Danzangiin Nyamsüren (1949-2002) was one of Yavuuhulan's three principal students. Unlike both Mend-Ooyo (coming tomorrow) and Dashbalbar (coming Wednesday), Nyamsüren preferred to keep out of the spotlight, spending much of his adult life living and working in the small town of Ereentsav, on the Russian border, where his wife Handmaa worked (and still works) as an immigration official at the railway crossing. In his essay "Warmth," the journalist B Zolbayar wrote an account of a visit he made to Handmaa in Ereentsav following Nyamsüren's death (download my translation below).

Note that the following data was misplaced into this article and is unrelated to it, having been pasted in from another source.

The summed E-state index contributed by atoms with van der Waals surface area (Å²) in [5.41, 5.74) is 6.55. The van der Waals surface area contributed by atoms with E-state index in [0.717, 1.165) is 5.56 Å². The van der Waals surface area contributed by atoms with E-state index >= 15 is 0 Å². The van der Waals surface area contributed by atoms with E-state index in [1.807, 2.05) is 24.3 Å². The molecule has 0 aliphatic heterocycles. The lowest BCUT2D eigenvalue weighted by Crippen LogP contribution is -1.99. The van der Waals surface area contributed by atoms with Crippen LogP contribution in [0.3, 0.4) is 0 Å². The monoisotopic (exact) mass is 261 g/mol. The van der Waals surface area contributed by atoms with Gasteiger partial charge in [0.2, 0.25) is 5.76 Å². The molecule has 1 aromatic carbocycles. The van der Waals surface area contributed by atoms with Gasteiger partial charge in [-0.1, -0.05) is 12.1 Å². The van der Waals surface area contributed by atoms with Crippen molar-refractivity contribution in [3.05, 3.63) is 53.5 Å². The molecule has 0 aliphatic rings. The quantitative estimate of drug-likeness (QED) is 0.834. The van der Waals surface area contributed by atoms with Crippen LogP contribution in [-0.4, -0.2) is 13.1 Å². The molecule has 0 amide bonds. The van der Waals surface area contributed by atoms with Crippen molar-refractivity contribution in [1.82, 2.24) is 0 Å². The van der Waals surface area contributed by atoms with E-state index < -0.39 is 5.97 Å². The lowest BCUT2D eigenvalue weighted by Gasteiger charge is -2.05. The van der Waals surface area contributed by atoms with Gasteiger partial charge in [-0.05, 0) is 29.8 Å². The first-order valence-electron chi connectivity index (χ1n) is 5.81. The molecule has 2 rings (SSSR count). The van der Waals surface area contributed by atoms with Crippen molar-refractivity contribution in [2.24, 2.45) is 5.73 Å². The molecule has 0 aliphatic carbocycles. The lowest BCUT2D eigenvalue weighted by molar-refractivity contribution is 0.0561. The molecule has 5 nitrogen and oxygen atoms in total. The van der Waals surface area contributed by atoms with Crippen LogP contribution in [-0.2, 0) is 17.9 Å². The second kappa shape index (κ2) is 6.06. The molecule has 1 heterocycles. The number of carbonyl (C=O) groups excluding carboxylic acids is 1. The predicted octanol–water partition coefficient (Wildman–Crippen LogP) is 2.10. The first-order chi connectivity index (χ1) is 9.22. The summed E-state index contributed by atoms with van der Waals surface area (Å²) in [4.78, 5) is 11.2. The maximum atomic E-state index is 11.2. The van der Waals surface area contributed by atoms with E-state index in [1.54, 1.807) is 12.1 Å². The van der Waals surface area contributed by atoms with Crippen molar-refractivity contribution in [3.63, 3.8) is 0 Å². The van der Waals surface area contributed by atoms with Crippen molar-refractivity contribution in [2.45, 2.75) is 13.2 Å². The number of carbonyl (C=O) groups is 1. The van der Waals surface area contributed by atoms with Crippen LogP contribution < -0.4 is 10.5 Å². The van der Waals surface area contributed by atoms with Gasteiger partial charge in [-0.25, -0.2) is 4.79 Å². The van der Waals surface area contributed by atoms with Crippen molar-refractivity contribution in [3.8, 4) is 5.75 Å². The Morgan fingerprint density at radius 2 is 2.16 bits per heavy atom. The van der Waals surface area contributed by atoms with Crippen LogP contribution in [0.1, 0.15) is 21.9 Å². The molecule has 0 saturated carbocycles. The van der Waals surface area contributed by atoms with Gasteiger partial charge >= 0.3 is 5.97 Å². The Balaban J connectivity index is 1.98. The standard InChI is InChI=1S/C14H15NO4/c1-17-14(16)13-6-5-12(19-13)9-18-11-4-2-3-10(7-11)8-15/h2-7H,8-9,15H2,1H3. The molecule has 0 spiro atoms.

Nyamsüren was influenced primarily by the atmosphere of Yavuuhulan's work, his intimate relationship with the landscape and with the natural world. In one of Nyamsüren's most famous poems, "The Four Seasons" (not reproduced in the text available below for download), Nyamsüren offers a long litany of praise for nature and for the area where he lives: each line describes one aspect of this area as "lovely," it is like a mantra almost, an enchantment.
Nyamsüren published three books during his life - Spring's Flow (1984), The Nature of Mind (1991) and From the Lonely Steppe (2001). This year, which would have marked Nyamsüren's 60th birthday, Mend-Ooyo's Mongolian Academy of Poetry and Culture will reissue these books, in addition to my translations in a one-volume edition. According to Handmaa, two further volumes remain unpublished, and I am trying to secure these texts for inclusion or, at least, for later publication.
Tomorrow: G Mend-Ooyo
Find Simon's previous posts about Mongolian literature here.